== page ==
The daily lowdown on books, publishing, and the occasional author behaving badly.
- Honolulu and Chicago are vying to be the site of President Obama's Presidential Library, according to The Associated Press. Although Obama's second term has barely started, representatives the University of Chicago and from the University of Hawaii have begun visiting other presidential libraries. In fact, the University of Hawaii already has a spot set aside.
- Author Matthew Specktor writes in Tin House about the "warty, thronging, thrilling style" of Saul Bellow. (While you're at it, check out Specktor's great essay about Philip Roth for NPR.)
- The BBC is selling Lonely Planet to NC2 Media — for much less than it paid for it in 2007.
- Flavorwire collects fan letters from famous authors to other authors (and one anti-fan letter, from William S. Burroughs to Truman Capote: "You have betrayed and sold out the talent that was granted you ..."). The best might be Charles Dickens' note to George Eliot: "The exquisite truth and delicacy, both of the humour and the pathos of those stories, I have never seen the like of; and they have impressed me in a manner that I should find it very difficult to describe to you, if I had the impertinence to try."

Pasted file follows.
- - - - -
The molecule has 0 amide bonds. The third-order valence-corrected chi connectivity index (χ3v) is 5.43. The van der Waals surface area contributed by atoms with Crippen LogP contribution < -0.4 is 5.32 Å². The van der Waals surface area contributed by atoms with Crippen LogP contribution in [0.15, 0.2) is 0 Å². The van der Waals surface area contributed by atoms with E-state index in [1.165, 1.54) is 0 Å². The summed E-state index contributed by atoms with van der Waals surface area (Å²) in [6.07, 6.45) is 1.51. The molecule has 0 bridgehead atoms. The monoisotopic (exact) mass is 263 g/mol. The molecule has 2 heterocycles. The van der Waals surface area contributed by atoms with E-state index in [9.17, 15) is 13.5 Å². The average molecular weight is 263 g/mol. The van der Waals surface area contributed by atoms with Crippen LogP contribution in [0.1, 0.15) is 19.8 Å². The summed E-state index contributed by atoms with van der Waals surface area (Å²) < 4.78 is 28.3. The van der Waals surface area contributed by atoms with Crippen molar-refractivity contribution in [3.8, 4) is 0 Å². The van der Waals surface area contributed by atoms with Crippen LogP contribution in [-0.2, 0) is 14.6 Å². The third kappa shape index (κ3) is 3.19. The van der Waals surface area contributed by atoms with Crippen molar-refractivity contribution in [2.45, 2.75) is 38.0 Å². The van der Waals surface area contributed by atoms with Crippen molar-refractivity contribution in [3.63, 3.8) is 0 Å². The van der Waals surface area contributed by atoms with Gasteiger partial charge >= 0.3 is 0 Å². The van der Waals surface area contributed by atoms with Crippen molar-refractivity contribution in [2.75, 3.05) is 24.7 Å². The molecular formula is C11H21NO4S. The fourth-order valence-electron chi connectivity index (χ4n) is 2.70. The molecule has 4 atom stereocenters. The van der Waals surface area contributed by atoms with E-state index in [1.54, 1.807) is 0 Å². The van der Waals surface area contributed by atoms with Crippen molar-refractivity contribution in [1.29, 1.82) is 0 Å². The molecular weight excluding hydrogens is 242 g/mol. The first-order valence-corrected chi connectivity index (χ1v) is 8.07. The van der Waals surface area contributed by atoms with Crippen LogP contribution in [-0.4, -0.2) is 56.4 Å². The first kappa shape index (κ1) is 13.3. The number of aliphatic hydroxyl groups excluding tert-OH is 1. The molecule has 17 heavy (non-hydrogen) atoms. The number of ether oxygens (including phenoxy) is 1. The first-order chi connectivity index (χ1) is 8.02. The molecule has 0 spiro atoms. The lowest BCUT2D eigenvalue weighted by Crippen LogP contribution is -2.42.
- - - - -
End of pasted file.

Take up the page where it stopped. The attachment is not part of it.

- A county in the U.K. is looking to ban apostrophes from its street signs.
- American poet Marie Ponsot will be awarded the $100,000 Ruth Lilly Poetry Prize, the Poetry Foundation announced Monday. The editor of Poetry Magazine said in the announcement that "T.S. Eliot once said that modern poets had lost the ability to think and feel at the same time. If only he could have read Marie Ponsot!"
- For The Atlantic, Jessica Luther asks whether romance novels can be feminist: "The very discussion about where women derive pleasure and why is a feminist project."
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